Jim Steinlage, President & CEO of Choice Solutions
Security breaches are costly and destructive for organizations big and small. Research indicates that cyber crime is on the rise and companies must find a way to protect against people-based attacks. Though cyber security is often thought to be the realm of IT, HR plays a key role, particularly in creating a cyber security culture in the digital workspace.
A Stronger Network is Not the Only Solution
When hackers launch their cyber attacks, they don’t limit their reach to CEOs and CIOs. Everyone in the pipeline is fair game, and many intrusions are completed through employee devices. HR leadership can help guard against these vulnerabilities, building a strong chain of actions that prevent employees from being the weakest link.
The data that HR works with is often the most vulnerable to attack and the most valuable to those seeking to hack it. Phishing attacks, or authentic-looking emails seeking to gather sensitive information are getting more sophisticated every day, with one of the latest being a scam that goes after W-2 forms.
The solution? Creating a secure culture that starts with a strong foundation and builds up while making sure your employees are there with you.
Aside from phishing, other common digital security threats include employees emailing or losing valuable data, logging onto non-secure networks while out of the office, and deliberate malicious attacks from current or former employees. Sophisticated software systems help curtail many risks, but human behavior cannot (at least yet) be coded.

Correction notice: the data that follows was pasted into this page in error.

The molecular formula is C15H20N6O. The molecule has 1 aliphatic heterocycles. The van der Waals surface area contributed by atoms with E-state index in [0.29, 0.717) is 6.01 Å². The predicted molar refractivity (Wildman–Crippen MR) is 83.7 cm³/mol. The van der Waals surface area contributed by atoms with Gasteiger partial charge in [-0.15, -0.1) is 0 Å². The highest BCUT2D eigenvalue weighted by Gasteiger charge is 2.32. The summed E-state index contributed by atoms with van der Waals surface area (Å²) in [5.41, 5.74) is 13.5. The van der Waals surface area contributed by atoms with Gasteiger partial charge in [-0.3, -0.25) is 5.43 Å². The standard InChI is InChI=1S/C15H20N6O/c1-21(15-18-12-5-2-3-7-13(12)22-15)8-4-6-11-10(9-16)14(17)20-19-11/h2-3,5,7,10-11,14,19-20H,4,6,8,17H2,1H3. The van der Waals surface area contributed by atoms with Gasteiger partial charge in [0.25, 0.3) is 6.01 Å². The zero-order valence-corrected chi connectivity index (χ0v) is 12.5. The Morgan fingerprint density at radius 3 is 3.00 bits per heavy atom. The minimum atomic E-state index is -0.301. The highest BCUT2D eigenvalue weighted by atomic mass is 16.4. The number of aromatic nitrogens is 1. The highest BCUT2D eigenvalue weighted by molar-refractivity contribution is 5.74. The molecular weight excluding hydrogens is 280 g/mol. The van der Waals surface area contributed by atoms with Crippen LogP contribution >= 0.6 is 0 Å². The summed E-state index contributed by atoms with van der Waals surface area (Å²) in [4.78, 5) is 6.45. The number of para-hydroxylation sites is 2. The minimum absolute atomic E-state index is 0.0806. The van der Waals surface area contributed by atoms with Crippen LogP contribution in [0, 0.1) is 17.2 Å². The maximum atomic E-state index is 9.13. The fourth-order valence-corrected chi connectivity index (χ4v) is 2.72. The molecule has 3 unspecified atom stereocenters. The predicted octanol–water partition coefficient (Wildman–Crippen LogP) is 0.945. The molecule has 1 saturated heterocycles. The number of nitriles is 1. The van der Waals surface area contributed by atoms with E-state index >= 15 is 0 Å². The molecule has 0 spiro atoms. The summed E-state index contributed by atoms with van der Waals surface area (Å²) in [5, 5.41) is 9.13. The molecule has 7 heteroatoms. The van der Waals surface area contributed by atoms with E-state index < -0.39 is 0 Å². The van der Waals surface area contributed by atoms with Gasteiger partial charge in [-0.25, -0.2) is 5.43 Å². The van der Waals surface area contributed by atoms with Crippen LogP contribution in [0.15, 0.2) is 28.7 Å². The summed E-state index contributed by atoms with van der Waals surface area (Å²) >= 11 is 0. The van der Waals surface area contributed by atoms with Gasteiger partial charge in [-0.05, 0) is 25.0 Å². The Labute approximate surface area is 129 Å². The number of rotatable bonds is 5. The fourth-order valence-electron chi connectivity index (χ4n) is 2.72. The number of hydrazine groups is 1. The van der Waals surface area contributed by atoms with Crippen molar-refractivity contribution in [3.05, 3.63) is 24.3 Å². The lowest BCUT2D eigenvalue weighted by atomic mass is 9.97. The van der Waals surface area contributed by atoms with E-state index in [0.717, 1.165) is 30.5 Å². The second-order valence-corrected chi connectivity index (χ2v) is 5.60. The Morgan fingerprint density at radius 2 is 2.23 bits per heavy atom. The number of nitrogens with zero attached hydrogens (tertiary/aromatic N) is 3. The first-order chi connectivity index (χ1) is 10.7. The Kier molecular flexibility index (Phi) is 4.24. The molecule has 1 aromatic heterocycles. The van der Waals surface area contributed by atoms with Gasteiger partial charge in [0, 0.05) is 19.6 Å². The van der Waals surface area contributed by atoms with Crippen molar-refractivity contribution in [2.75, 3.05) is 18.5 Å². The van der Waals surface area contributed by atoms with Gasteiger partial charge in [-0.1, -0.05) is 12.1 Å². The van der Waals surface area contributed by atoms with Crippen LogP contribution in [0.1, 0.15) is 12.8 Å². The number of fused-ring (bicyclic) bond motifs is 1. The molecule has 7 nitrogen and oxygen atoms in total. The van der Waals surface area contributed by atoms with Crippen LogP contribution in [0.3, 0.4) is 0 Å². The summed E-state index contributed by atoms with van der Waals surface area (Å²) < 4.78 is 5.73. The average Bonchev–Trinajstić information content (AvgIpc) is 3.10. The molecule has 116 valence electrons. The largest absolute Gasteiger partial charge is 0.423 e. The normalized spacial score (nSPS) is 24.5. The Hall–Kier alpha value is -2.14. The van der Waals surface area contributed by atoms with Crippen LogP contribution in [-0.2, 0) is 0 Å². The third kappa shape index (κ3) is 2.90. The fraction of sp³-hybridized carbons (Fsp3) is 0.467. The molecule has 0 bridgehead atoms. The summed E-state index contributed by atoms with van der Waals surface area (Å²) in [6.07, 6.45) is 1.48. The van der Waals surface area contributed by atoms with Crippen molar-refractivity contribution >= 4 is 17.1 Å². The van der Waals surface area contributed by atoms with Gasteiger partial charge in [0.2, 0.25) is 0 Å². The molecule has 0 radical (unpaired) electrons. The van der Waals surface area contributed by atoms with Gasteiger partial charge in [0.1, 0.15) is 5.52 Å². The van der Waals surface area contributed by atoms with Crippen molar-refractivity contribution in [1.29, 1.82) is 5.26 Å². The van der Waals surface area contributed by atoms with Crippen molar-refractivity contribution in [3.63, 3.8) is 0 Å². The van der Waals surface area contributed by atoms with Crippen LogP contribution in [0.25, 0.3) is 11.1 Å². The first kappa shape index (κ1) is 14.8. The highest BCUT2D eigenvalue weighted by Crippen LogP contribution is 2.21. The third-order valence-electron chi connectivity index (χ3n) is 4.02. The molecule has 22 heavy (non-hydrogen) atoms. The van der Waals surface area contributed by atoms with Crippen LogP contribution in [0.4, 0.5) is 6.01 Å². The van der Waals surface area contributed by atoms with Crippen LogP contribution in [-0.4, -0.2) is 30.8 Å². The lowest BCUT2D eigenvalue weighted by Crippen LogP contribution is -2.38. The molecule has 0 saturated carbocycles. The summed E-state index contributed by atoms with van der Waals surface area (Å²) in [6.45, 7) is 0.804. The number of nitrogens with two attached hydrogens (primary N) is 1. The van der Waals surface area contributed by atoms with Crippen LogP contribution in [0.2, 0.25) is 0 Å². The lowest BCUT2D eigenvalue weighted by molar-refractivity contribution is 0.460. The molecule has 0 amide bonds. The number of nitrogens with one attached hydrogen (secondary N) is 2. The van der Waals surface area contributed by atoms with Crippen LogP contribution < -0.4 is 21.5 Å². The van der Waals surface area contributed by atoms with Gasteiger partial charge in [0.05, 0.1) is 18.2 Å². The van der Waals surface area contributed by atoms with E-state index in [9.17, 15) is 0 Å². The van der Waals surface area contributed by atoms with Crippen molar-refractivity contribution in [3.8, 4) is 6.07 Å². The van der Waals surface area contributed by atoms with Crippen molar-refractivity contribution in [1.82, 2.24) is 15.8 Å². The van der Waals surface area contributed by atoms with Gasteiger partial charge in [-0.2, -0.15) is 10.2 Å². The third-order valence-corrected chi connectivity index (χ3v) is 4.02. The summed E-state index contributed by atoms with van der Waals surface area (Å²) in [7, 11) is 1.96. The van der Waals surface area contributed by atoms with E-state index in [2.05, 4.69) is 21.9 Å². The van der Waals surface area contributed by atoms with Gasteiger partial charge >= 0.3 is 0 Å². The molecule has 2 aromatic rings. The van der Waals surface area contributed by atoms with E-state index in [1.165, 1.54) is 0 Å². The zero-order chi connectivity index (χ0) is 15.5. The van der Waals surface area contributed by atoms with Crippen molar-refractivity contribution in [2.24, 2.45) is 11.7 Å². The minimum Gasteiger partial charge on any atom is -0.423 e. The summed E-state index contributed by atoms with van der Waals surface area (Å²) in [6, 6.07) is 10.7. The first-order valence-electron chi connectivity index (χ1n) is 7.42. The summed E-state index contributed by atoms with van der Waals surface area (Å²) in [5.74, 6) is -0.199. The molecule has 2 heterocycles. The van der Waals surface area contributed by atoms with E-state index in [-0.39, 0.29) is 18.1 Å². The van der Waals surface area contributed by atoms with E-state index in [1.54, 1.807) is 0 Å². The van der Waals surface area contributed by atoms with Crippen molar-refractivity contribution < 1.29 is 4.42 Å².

For example, one of today’s biggest risks comes from the bring-your-own-device (BYOD) trend that many companies are embracing as part of an overallenhanced employee experience. Obviously, if you want to prevent employees from making your organization vulnerable from within, it takes more than having an internal IT security policy in place.
Ongoing employee training is essential to raising awareness and motivating people to recognize and pay attention to cyber threats, even if it’s outside their job responsibilities. And employees must be encouraged to communicate with leadership when they believe they have caused a cyber security incident or notice suspicious behavior.
HR Needs IT Security Know-How
The IT team is responsible for making sure your business follows best practices in protecting its data, intellectual property, and reputation. It must stay on top of the latest tactics adversaries are doing to evade detection and weaponize cloud services while developing and disseminating security procedures that mitigate data risks.
Just as it’s important for HR to work with employees and give them the tools and processes they need for basic security, it’s crucial to collaborate with IT to craft and enforce company-wide security policies, develop up-to-date software solutions, and identify the best tools available.
Whether they realize it or not, HR professionals play a large role in helping to maintain a secure workplace. A joint, comprehensive HR/IT digital security plan allows your business to proactively address cyber attacks before damage spirals out of control.